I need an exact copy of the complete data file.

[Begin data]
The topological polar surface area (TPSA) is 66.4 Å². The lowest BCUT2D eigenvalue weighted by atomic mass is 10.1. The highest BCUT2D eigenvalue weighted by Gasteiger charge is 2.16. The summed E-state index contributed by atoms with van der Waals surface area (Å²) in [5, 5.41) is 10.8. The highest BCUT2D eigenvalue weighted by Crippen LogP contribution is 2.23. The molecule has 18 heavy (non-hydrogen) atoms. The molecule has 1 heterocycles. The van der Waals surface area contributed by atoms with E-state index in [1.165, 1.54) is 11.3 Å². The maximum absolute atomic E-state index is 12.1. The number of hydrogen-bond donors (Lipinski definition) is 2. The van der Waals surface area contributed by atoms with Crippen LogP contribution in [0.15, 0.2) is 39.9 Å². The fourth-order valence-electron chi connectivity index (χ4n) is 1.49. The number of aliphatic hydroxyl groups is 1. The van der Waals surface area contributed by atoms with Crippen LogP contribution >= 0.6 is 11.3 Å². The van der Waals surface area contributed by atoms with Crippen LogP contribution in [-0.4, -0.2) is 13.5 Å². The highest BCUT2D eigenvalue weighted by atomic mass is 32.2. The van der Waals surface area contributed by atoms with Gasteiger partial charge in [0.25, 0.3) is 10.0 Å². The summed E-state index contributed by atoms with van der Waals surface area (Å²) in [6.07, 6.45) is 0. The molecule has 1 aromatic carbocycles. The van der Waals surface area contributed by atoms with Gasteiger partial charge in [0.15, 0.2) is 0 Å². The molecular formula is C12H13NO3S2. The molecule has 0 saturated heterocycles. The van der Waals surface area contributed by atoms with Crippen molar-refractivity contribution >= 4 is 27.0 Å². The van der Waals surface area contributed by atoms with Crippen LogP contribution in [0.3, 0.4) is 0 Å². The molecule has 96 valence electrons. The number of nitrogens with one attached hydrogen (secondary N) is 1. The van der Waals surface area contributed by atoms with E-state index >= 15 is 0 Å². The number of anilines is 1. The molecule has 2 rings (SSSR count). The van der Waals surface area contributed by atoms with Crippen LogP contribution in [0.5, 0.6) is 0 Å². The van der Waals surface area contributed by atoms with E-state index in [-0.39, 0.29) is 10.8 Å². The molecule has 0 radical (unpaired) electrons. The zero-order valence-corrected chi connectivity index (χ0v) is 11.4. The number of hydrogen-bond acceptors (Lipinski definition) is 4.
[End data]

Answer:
The topological polar surface area (TPSA) is 66.4 Å². The lowest BCUT2D eigenvalue weighted by atomic mass is 10.1. The highest BCUT2D eigenvalue weighted by Gasteiger charge is 2.16. The summed E-state index contributed by atoms with van der Waals surface area (Å²) in [5, 5.41) is 10.8. The highest BCUT2D eigenvalue weighted by Crippen LogP contribution is 2.23. The molecule has 18 heavy (non-hydrogen) atoms. The molecule has 1 heterocycles. The van der Waals surface area contributed by atoms with E-state index in [1.165, 1.54) is 11.3 Å². The maximum absolute atomic E-state index is 12.1. The number of hydrogen-bond donors (Lipinski definition) is 2. The van der Waals surface area contributed by atoms with Crippen LogP contribution in [0.15, 0.2) is 39.9 Å². The fourth-order valence-electron chi connectivity index (χ4n) is 1.49. The number of aliphatic hydroxyl groups is 1. The van der Waals surface area contributed by atoms with Crippen LogP contribution >= 0.6 is 11.3 Å². The van der Waals surface area contributed by atoms with Crippen LogP contribution in [-0.4, -0.2) is 13.5 Å². The highest BCUT2D eigenvalue weighted by atomic mass is 32.2. The van der Waals surface area contributed by atoms with Gasteiger partial charge in [0.25, 0.3) is 10.0 Å². The summed E-state index contributed by atoms with van der Waals surface area (Å²) in [6.07, 6.45) is 0. The molecule has 1 aromatic carbocycles. The van der Waals surface area contributed by atoms with Gasteiger partial charge in [0.15, 0.2) is 0 Å². The molecular formula is C12H13NO3S2. The molecule has 0 saturated heterocycles. The van der Waals surface area contributed by atoms with Crippen molar-refractivity contribution >= 4 is 27.0 Å². The van der Waals surface area contributed by atoms with Crippen LogP contribution in [0.3, 0.4) is 0 Å². The molecule has 96 valence electrons. The number of nitrogens with one attached hydrogen (secondary N) is 1. The van der Waals surface area contributed by atoms with E-state index >= 15 is 0 Å². The number of anilines is 1. The molecule has 2 rings (SSSR count). The van der Waals surface area contributed by atoms with Crippen LogP contribution in [0.5, 0.6) is 0 Å². The van der Waals surface area contributed by atoms with E-state index in [-0.39, 0.29) is 10.8 Å². The molecule has 0 radical (unpaired) electrons. The zero-order valence-corrected chi connectivity index (χ0v) is 11.4. The number of hydrogen-bond acceptors (Lipinski definition) is 4.